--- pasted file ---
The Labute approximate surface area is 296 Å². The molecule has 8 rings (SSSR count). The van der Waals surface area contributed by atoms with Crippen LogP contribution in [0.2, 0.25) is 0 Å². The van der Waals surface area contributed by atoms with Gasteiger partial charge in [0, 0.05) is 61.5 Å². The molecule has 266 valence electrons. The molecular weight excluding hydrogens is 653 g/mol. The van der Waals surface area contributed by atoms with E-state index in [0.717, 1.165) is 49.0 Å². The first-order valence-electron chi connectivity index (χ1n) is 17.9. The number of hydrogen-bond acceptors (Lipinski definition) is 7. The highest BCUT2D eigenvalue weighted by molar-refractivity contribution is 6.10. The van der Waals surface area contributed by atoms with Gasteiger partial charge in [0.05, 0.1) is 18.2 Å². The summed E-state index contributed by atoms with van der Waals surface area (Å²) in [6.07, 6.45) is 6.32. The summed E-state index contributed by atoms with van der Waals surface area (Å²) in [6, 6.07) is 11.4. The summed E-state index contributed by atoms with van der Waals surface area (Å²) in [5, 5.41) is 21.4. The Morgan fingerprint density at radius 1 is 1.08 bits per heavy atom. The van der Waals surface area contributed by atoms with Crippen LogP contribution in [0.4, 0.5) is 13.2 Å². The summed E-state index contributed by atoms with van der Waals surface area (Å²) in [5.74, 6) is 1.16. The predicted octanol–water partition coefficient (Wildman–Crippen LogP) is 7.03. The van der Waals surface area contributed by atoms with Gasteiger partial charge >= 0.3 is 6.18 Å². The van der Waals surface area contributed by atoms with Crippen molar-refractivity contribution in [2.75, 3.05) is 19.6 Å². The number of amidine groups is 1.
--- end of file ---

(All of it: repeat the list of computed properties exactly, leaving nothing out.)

The Labute approximate surface area is 296 Å². The molecule has 8 rings (SSSR count). The van der Waals surface area contributed by atoms with Crippen LogP contribution in [0.2, 0.25) is 0 Å². The van der Waals surface area contributed by atoms with Gasteiger partial charge in [0, 0.05) is 61.5 Å². The molecule has 266 valence electrons. The molecular weight excluding hydrogens is 653 g/mol. The van der Waals surface area contributed by atoms with E-state index in [0.717, 1.165) is 49.0 Å². The first-order valence-electron chi connectivity index (χ1n) is 17.9. The number of hydrogen-bond acceptors (Lipinski definition) is 7. The highest BCUT2D eigenvalue weighted by molar-refractivity contribution is 6.10. The van der Waals surface area contributed by atoms with Gasteiger partial charge in [0.05, 0.1) is 18.2 Å². The summed E-state index contributed by atoms with van der Waals surface area (Å²) in [6.07, 6.45) is 6.32. The summed E-state index contributed by atoms with van der Waals surface area (Å²) in [6, 6.07) is 11.4. The summed E-state index contributed by atoms with van der Waals surface area (Å²) in [5, 5.41) is 21.4. The Morgan fingerprint density at radius 1 is 1.08 bits per heavy atom. The van der Waals surface area contributed by atoms with Crippen LogP contribution in [0.4, 0.5) is 13.2 Å². The summed E-state index contributed by atoms with van der Waals surface area (Å²) in [5.74, 6) is 1.16. The predicted octanol–water partition coefficient (Wildman–Crippen LogP) is 7.03. The van der Waals surface area contributed by atoms with Gasteiger partial charge >= 0.3 is 6.18 Å². The van der Waals surface area contributed by atoms with Crippen molar-refractivity contribution in [2.75, 3.05) is 19.6 Å². The number of amidine groups is 1.